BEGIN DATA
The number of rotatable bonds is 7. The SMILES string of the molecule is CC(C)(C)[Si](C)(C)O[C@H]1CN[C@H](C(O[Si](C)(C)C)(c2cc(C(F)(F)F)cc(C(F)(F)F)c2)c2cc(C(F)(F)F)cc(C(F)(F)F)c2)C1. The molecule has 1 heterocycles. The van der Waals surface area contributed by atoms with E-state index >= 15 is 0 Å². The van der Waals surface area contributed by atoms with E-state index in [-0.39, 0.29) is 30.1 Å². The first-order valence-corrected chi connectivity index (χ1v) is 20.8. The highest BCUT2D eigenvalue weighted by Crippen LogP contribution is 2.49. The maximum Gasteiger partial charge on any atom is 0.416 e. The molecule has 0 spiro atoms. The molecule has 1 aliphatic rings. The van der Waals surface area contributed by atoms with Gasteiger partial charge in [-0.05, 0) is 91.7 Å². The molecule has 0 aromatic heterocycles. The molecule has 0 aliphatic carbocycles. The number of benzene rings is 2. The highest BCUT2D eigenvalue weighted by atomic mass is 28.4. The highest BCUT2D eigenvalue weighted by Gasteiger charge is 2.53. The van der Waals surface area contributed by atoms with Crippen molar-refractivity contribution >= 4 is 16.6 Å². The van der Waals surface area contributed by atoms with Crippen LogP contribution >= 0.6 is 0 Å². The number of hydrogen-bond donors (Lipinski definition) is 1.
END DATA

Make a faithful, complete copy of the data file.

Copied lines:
The number of rotatable bonds is 7. The SMILES string of the molecule is CC(C)(C)[Si](C)(C)O[C@H]1CN[C@H](C(O[Si](C)(C)C)(c2cc(C(F)(F)F)cc(C(F)(F)F)c2)c2cc(C(F)(F)F)cc(C(F)(F)F)c2)C1. The molecule has 1 heterocycles. The van der Waals surface area contributed by atoms with E-state index >= 15 is 0 Å². The van der Waals surface area contributed by atoms with E-state index in [-0.39, 0.29) is 30.1 Å². The first-order valence-corrected chi connectivity index (χ1v) is 20.8. The highest BCUT2D eigenvalue weighted by Crippen LogP contribution is 2.49. The maximum Gasteiger partial charge on any atom is 0.416 e. The molecule has 0 spiro atoms. The molecule has 1 aliphatic rings. The van der Waals surface area contributed by atoms with Gasteiger partial charge in [-0.05, 0) is 91.7 Å². The molecule has 0 aromatic heterocycles. The molecule has 0 aliphatic carbocycles. The number of benzene rings is 2. The highest BCUT2D eigenvalue weighted by atomic mass is 28.4. The highest BCUT2D eigenvalue weighted by Gasteiger charge is 2.53. The van der Waals surface area contributed by atoms with Crippen molar-refractivity contribution >= 4 is 16.6 Å². The van der Waals surface area contributed by atoms with Crippen LogP contribution >= 0.6 is 0 Å². The number of hydrogen-bond donors (Lipinski definition) is 1.